We’ve spent quite a bit of time in recent years debating who’s a Jew, but we’ve neglected to ask the thornier question: namely, what is Judaism? It’s a question that belongs with theologians, a scholastic class that, in our tradition, is sadly more likely to focus on offering a close reading of some sacred scrap of text than on addressing the fundamental relations between the tenets of faith and the earthly soil in which they’re rooted. It’s a shame—we need this sort of inquiry more than ever now that every social-justice warrior fashions our creed into a banner under which to march into battle.

For inspiration, then, we ought to look to our Christian brothers. In 1923, American Christendom received a master class in doctrinal clarity when a perfervid Presbyterian named John Gresham Machen wrote a short book titled Christianity and Liberalism. Too many of his contemporary faithful, he argued, have come to look at their religion as a blank screen on which to project the values of progressive liberalism. They’ve come to see Christ as a metaphor, not a deity, a gentle reminder to always be good and kind because kindness and goodness were just, you know, right. They read the Bible for affirmation, not for instruction, and they were always ready to ignore its teachings if those clashed, however mildly, with modernity’s latest edicts. Liberals who could not abide by Christianity’s essential truths, Machen argued, were many wonderful things, but they were not Christians. And everyone, the fiery theologian concluded, would be better for it if they stopped pretending that their values corresponded in any but a tangential way with those of the core Christian faith.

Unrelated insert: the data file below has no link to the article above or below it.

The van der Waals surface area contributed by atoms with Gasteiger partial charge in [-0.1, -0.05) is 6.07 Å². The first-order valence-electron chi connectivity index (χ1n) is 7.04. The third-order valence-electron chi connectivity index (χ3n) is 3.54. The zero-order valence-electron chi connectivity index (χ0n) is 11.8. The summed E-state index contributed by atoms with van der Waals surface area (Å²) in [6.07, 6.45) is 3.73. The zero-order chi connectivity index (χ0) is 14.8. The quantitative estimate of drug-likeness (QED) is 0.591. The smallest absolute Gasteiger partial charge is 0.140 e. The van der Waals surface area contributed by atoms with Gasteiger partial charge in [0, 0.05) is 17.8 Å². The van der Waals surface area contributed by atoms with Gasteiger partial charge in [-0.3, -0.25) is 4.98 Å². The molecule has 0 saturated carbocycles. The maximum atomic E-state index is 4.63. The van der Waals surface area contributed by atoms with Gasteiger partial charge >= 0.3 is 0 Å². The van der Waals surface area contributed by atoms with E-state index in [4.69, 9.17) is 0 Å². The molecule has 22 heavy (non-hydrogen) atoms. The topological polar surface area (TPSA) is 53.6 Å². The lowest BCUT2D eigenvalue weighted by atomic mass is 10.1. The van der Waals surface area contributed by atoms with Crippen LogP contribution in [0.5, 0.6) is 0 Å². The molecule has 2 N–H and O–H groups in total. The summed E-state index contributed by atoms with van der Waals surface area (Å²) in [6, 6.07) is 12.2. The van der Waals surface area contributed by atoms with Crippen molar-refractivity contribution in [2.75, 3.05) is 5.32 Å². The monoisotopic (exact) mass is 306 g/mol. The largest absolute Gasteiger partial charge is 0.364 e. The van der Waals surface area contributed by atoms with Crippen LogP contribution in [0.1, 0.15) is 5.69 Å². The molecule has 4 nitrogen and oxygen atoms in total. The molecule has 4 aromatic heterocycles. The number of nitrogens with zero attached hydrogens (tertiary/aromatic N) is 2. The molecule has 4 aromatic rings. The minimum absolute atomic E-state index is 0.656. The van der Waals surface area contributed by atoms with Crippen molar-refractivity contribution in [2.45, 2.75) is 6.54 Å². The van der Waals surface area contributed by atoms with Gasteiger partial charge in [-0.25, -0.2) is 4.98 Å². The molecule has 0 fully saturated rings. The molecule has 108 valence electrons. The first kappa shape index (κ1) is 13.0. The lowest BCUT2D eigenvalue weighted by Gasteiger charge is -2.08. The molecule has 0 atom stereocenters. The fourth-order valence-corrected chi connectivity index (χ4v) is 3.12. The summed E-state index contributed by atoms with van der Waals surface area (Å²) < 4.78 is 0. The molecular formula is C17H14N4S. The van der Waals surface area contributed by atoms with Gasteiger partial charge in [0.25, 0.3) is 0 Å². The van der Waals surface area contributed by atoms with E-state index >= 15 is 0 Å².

You can imagine how well Machen and his ideas were received. Rejected and dejected, Machen quit his perch at Princeton and was soon thereafter altogether defrocked of the ministry for his refusal to compromise his beliefs. He traveled extensively to minister to the few who still supported him, and died on one of those journeys, on New Year’s Day of 1937, in Bismarck, North Dakota. He was 55. On his grave was inscribed, in Greek, the motto that captured him best: “Faithful Unto Death.” In a warm obituary several weeks later, H.L. Mencken advised his readers that the deceased “fell out with the reformers who have been trying, in late years, to convert the Presbyterian Church into a kind of literary and social club, devoted vaguely to good works.”